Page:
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Healing From the War : TRAUMA AND TRANSFORMATION AFTER VIETNAM by Arthur Egendorf (Houghton Mifflin: $15.95; 364 pp.)

January 05, 1986|Walter H. Capps | Capps is professor of religious studies at the University of California, Santa Barbara. and

Reaction to the national trauma called Vietnam has come in stages. First, 10 years ago, was the period of welcomed but uneasy quiet. The nation's long anguish had come to an end, or so it seemed. Scattered sniper chatter continued about how right and how wrong it had been for the United States to have become involved there, and there were assorted appraisals of military and diplomatic strategy. But the war had ended, and there was relief from its powerfully divisive social and political tensions.

The first indication that the uneasy quiet would not hold came in cinematic and episodic literary form. The next stage of interpretation occurred when clinical components were coupled to the narrative accounts. As had happened before, Robert Jay Lifton got there early, this time with his "Home From the War: Vietnam Veterans--Neither Victims nor Executioners" (1973). But the specifics were supplied by less public writers--Charles Figley, Art Blank, Steven Sonneberg, John Wilson, John Smith--who were exploring the dynamics of post-traumatic stress disorders. Their findings helped establish the rehabilitational work of the vet centers, which agencies assisted Vietnam veterans, too, to attain effective collective postures.

The period following was one of expanded public awareness, each segment of which was catalyzed and nurtured by the veterans themselves. The vets organized their own national homecoming in November, 1982, capped by the dedication of the memorial on the Washington Mall. On Memorial Day, 1984, the Unknown Soldier from the Vietnam War was given an official funeral, preceded by a hero's parade. Veterans Day, 1984, witnessed the dedication of the three sculptured figures, the concluding segment of the memorial. And events surrounding the 1985 10th anniversary of the fall of Saigon included a homecoming parade in the nation's largest city, together with salutes and ceremonies in cities and towns large and small throughout the country. The United States may have lost the war, but the nation still possesses the spiritual ability to transform a negative into a demonstrable positive.

The next stage--the one clearly on the horizon now--has been introduced with the publication of Arthur Egendorf's "Healing From the War." The book is necessary because the scars, wounds and guilt remain. Can a person be involved in acts of killing without being acutely aware of it, from that time forward? What does one think about when one is awakened from sleep by a flashback in which one sees the eyes of someone whose life one has taken? To what does one turn when encountering such "dark nights of the soul" or when forced, by circumstance and personal volition, as Peter Marin phrases it, "to live in moral pain?" These are questions Egendorf addresses, and his data, as well as his responses, are formed by years of involvement as a clinical psychologist and therapist with Vietnam veterans. His thesis is that real healing (even healing from a war) can occur but that individuals must reach out for the assistance that is available to them in each of the critical opportunities for wholeness and transformation that life affords.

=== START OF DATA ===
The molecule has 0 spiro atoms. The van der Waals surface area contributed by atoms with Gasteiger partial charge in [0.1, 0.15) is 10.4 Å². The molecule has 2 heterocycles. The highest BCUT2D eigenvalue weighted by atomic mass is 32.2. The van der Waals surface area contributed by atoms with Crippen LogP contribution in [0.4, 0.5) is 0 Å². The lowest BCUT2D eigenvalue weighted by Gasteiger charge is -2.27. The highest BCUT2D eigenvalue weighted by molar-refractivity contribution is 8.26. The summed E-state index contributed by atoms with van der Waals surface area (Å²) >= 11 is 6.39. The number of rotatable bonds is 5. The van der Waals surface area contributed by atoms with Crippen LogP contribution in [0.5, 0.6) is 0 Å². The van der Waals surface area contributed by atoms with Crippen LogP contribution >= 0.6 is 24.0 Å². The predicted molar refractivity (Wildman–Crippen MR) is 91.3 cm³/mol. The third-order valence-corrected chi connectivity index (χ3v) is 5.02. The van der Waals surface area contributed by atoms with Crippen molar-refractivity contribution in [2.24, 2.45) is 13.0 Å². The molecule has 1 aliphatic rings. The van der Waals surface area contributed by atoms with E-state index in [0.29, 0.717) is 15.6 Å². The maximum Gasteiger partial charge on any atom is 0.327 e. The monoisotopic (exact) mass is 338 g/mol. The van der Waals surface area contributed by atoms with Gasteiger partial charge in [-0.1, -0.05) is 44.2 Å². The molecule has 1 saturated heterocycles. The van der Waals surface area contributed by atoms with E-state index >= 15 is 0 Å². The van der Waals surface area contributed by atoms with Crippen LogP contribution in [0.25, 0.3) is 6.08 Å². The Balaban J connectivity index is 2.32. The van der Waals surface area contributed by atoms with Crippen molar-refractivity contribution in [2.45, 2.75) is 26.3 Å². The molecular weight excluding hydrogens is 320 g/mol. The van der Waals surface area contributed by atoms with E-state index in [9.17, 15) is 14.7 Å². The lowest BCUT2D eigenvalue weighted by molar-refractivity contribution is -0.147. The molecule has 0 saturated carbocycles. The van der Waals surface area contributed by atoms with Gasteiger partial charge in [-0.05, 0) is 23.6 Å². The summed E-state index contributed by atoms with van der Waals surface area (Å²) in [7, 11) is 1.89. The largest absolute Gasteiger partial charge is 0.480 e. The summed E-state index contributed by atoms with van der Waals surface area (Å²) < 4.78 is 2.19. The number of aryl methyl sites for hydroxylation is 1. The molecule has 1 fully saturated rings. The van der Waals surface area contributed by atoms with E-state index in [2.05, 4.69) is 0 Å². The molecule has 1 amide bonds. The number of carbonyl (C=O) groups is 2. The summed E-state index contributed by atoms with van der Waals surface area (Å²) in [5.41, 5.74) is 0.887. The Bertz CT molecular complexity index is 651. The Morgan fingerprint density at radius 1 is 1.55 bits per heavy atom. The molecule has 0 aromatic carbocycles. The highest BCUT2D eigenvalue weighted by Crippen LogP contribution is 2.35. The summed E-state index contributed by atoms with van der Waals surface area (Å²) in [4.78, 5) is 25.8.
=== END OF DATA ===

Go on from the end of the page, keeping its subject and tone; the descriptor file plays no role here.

The strength of the book is threefold. First, the portrayal of the dynamics of post-traumatic stress disorders is among the best available. Clinical terms are translated into non-clinical language in a manner that is engaging and trustworthy. Second, the analysis of the interpenetration of the military and political dimensions of the war with the psychological experiences of participants is among the most lucid and illuminating on record. Particularly useful is the author's appraisal of the comparative utilities of the various schools and methods of psychoanalysis. And third, the design of the book, which places vignettes and commentaries together, is both a literary and pedagogical success.

One negative: At times, it seems, the book encourages healing to seek out transformation prematurely. What about the knowledge that the violation of the moral order carries a tenacious metaphysical status? And how do we accommodate the personal discovery that the Vietnam experience, no matter how paradoxical this may seem, has actually trained one to see the light? Healing, characteristically, tends to imply and invite cure. The deeper truth about Vietnam is that both self and society engage some essential powers of healing when post-traumatic sensibilities are simply acknowledged and reverenced. Egendorf invokes Odysseus repeatedly. Vietnam is also Plato's myth of "the cave."

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